Boards may call extraordinary meetings if required.

    The Annual General Meeting (AGM) of the board can take place at any time during the year but normally takes place in the final term of the school year.  The parish and school communities should receive adequate notice of this meeting and of any intention to hold elections for any board positions that become vacant.

    The agenda for the AGM normally includes:

    • presentation of the board’s annual report by the chair This report may also form part of the requisite School Annual Report published on the school website and the VRQA State Register.
    • provision for questions from those present
    • election of prospective board members.

    Committees and working parties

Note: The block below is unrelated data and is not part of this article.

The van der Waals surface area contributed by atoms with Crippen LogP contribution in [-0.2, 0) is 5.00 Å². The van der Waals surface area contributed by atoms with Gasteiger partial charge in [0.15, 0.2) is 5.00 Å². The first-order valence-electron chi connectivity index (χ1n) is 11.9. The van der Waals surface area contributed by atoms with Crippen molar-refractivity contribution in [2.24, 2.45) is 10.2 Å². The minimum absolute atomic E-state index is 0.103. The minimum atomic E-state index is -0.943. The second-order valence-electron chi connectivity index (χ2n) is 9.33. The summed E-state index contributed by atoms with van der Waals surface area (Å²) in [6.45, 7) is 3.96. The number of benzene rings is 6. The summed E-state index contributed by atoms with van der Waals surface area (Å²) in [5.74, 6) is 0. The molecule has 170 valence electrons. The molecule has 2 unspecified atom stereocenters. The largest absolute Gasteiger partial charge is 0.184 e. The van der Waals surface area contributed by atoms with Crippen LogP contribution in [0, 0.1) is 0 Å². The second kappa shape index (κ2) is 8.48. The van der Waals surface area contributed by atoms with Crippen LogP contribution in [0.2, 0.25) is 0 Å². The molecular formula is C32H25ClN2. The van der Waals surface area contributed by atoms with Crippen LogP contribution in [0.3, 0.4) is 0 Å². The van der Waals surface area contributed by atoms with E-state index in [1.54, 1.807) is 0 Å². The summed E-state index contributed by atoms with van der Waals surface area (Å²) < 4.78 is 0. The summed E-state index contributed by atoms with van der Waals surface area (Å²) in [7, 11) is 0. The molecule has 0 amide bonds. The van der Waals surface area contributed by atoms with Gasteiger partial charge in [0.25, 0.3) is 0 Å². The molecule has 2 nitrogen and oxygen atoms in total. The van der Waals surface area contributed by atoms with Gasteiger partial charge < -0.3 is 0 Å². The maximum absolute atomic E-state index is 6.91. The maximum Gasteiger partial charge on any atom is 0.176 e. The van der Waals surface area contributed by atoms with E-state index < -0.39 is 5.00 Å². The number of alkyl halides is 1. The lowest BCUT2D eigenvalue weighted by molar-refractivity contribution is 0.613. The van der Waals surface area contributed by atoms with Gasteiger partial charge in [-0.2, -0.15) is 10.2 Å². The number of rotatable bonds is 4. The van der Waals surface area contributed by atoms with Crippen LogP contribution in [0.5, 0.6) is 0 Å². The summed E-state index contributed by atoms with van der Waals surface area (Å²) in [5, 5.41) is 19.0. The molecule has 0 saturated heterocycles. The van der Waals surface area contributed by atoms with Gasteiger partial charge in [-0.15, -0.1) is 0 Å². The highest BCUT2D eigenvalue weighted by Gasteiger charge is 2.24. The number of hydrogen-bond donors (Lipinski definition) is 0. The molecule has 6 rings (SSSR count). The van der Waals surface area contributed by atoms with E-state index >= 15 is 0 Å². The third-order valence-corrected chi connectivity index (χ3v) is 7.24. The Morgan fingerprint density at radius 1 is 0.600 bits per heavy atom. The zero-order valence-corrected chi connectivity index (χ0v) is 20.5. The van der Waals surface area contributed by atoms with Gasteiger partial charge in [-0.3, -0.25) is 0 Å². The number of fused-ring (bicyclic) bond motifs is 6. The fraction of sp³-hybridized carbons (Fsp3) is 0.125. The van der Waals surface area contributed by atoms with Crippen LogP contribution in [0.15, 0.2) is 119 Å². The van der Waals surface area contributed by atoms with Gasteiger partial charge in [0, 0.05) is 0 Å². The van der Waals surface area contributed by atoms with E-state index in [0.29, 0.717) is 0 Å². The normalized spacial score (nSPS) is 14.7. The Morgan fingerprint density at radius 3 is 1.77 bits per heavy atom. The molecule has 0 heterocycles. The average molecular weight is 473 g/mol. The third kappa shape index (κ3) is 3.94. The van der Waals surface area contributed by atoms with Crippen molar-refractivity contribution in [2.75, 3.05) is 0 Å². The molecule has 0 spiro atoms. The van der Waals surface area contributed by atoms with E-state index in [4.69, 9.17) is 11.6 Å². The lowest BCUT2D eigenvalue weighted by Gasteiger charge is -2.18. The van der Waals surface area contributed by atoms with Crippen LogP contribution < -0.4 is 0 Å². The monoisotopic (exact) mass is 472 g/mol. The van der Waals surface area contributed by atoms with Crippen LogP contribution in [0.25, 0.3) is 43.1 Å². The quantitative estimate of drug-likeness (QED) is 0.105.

To share and support the work of the board, the board may consider establishing committees Board committees and working parties are an effective means to make better use of board members’ expertise, by allowing those with particular knowledge, interests and skills to concentrate on those areas.  Board committees also create opportunities for leadership and succession planning.

    From time to time the board may also wish to establish a committee or working party for a specific purpose, or to undertake a particular task.  These committees may have the option of co-opting additional members to assist with their deliberations.  Board committees/working parties are directly responsible to the board.

    Board Documentation 

    As a minimum, each board should maintain four key documents:

    Constitution 

    The board constitution describes the role and function of the board, its membership and accountabilities.  This document, developed by the board, must be ratified by the parish priest. Once ratified, it provides a sense of status, purpose and direction for the board.

    The constitution is the first point of reference for the board to clarify its purpose. It is important that the document clearly describes the roles of the parish priest, principal and office bearers in relation to the operation of the board.